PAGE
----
JOINT BASE SAN ANTONIO-RANDOLPH, Texas --
An estimated 2.2 million calls were made to poison centers across the nation in 2015, according to the National Poison Center, proof that exposure to dangerous or potentially dangerous substances is a common occurrence in the United States.
During National Poison Prevention Awareness Month in March, health and safety officials across the country – including those at Joint Base San Antonio – are emphasizing the need for people to handle toxic substances with caution and to ensure young children do not have access to these substances, especially everyday items.
More than 90 percent of exposures reported to poison centers occur in the home, according to the Centers for Disease Control and Prevention, and most involve young children.
“The most common calls nationally involve children under the age of 6 years old,” said Staff Sgt. Thomas Powell, 502nd Air Base Wing occupational health and safety specialist. “Those accounted for 47 percent of calls in 2015.”
Personal care products rank at the top for children’s exposure to dangerous substances, Powell said.
“These are items such as shampoo, hair spray and other hair care products, and cosmetics – things that people leave on the counter,” he said. “Children may accidentally spray some of these products in their eyes or taste them.”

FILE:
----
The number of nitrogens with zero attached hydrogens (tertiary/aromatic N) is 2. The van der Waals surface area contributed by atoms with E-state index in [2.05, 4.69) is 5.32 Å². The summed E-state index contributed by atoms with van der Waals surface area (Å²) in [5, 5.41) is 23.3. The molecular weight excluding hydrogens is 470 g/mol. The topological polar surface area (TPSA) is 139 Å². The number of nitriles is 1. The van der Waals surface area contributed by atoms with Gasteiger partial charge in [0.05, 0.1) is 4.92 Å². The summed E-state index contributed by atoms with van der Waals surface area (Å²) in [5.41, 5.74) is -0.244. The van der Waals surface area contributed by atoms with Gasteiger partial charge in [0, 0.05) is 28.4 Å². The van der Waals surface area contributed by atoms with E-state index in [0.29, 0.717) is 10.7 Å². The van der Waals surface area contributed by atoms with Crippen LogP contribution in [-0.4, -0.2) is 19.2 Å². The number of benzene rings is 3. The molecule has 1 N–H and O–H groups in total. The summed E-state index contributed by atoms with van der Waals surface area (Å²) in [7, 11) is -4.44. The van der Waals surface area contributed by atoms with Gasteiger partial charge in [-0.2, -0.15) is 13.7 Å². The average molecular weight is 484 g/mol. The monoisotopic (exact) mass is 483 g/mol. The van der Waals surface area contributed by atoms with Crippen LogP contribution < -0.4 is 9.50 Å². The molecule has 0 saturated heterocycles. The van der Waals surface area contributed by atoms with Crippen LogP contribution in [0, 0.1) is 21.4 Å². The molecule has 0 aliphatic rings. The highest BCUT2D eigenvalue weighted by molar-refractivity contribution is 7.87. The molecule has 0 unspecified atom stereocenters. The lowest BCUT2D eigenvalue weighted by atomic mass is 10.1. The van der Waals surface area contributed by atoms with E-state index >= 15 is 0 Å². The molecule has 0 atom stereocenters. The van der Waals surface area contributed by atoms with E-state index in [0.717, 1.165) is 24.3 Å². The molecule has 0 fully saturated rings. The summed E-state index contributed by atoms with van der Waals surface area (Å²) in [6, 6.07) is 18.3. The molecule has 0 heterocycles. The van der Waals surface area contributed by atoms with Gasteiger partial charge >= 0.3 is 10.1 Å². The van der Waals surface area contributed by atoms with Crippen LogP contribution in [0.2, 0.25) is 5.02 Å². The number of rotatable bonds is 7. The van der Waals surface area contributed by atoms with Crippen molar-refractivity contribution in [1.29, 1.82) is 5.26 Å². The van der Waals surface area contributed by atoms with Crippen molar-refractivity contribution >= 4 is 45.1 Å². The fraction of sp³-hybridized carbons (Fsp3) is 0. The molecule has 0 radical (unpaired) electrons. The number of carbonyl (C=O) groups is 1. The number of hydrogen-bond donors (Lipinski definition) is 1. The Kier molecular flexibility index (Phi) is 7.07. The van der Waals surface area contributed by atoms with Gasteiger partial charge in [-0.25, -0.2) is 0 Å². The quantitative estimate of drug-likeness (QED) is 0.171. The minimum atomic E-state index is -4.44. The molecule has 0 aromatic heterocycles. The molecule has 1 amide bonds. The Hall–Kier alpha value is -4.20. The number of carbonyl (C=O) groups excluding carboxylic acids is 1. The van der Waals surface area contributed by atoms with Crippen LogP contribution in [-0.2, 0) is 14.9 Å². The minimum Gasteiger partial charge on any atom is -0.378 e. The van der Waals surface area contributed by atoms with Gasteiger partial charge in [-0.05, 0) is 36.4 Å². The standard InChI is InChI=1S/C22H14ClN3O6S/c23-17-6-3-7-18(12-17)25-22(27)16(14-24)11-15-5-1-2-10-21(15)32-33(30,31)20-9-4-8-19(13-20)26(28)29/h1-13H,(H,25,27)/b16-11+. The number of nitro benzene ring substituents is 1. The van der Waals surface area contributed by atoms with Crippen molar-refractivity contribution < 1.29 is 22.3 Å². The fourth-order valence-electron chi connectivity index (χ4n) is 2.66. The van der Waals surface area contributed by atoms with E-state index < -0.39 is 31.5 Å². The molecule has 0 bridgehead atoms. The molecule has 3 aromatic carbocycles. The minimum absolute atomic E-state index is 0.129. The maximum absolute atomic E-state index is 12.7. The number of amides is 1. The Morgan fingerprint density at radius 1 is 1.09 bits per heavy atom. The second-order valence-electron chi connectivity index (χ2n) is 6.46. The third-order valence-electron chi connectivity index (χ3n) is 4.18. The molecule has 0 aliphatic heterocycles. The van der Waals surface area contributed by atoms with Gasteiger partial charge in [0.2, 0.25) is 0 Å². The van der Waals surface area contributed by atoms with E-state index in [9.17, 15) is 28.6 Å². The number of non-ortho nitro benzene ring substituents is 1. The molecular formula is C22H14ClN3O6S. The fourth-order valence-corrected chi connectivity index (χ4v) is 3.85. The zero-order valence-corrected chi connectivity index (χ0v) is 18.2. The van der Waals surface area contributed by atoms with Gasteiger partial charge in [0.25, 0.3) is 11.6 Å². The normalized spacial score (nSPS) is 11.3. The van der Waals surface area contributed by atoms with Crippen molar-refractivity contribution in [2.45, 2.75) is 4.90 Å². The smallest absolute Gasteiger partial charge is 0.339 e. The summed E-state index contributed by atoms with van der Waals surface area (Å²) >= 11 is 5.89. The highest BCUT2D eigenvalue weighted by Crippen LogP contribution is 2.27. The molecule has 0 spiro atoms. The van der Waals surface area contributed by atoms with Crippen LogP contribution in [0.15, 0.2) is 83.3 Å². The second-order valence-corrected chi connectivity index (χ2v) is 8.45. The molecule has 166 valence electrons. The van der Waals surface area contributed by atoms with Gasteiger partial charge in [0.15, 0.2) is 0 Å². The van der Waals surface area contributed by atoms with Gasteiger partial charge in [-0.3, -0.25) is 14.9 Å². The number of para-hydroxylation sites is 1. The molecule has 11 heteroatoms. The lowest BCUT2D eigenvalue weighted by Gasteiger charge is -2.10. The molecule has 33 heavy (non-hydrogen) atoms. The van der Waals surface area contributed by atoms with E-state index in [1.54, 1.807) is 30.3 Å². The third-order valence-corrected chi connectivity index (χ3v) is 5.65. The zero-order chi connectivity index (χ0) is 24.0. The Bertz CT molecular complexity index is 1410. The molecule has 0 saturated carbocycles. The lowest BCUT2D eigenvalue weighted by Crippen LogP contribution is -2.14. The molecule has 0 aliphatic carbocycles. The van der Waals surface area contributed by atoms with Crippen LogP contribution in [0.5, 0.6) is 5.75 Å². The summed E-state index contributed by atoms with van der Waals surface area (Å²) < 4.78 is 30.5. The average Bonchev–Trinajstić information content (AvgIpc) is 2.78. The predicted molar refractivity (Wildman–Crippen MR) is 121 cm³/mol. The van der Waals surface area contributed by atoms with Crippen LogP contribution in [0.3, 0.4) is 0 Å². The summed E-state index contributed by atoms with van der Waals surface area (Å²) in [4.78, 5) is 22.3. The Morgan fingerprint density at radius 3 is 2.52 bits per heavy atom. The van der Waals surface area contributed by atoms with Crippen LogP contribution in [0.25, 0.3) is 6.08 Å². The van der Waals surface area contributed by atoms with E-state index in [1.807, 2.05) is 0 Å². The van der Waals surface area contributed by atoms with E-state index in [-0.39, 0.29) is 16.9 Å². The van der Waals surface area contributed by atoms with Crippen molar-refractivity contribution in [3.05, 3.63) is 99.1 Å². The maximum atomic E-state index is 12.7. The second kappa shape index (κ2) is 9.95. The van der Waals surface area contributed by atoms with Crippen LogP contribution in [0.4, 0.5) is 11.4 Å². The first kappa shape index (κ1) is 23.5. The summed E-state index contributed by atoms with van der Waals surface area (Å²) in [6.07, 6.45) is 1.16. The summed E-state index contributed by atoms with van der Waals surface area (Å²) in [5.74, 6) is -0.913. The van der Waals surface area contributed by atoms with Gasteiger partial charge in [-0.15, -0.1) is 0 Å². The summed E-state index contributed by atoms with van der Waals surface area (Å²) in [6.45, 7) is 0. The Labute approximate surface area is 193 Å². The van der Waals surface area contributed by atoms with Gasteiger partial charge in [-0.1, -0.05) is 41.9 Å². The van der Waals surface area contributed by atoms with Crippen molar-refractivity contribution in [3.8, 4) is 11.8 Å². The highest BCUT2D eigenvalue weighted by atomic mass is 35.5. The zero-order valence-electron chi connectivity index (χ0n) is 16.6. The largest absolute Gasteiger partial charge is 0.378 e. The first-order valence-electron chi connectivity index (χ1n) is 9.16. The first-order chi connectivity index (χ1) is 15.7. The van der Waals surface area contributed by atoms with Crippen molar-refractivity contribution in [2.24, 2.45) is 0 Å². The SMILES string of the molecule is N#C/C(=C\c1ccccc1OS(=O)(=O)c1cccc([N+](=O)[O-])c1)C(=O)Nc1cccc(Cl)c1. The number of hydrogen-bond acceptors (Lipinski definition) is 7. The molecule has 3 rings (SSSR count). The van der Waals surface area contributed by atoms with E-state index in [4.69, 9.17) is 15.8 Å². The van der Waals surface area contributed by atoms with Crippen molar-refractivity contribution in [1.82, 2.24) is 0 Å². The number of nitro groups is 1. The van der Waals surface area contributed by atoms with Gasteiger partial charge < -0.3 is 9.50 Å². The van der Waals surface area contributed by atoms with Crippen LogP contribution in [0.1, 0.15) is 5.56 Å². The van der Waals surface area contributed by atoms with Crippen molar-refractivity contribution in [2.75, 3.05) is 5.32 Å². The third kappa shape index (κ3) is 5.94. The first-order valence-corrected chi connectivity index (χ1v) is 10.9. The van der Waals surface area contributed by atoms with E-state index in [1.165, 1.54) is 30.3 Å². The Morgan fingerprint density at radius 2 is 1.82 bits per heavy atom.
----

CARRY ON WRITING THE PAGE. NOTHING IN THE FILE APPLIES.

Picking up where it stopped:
Household cleaners and other chemicals also pose a hazard, Powell said.
“People should lock up household chemicals or use child-proof latches on doors and drawers,” he said. “If chemicals are placed in a bottle, they should be labeled. That’s prevention by identification. People have to know what they’re working with.”
Pain relievers, prescription drugs and sedatives are other substances that are often too accessible to children and may endanger the adults who are using them.
“Medications accounted for 57 percent of calls made to poison centers in 2015,” Powell said. “Some of it is abuse. It could also be lack of knowledge or instances of accidental overdose.”
People should be knowledgeable about the medications they are taking, especially if they have multiple prescriptions, Powell said.
“People should talk to their doctors and see if it’s all right to mix different medications,” he said. “It’s also important for adults not to refer to their pills as candy around their children. They shouldn’t put that idea in their kids’ heads.”
Most exposures reported to poison centers occur in the home, but precautions must also be taken in the workplace, especially where hazardous materials are common. At JBSA, communication and education are emphasized.
Maj. Crystal Brown, 559th Aerospace Medicine Squadron Bioenvironmental Engineering Flight commander, said the flight communicates risk regarding workplace hazards, including hazardous materials, to the working population of JBSA-Lackland and JBSA-Medina Annex.
“Our sister flight at JBSA-Randolph performs these same duties at their location, and Army Preventative Medicine communicates with personnel at JBSA-Fort Sam Houston and JBSA-Camp Bullis,” she said. “Our communication starts with a shop visit to identify the hazards present. We then work with the shop to educate workers and reduce or eliminate their exposures.”
Brown also offered advice regarding exposure to hazardous materials.
“Hazardous materials can be as common as the bleach under your sink or rarer like the paint for a jet,” she said. “The key is to recognize what is in your area and to learn the basics of safe use, personal protection and emergency actions if needed.”
The CDC advises people to keep the poison help number, 1-800-222-1222, near their home telephones or stored on their cell phones. The line is open 24 hours a day, seven days a week.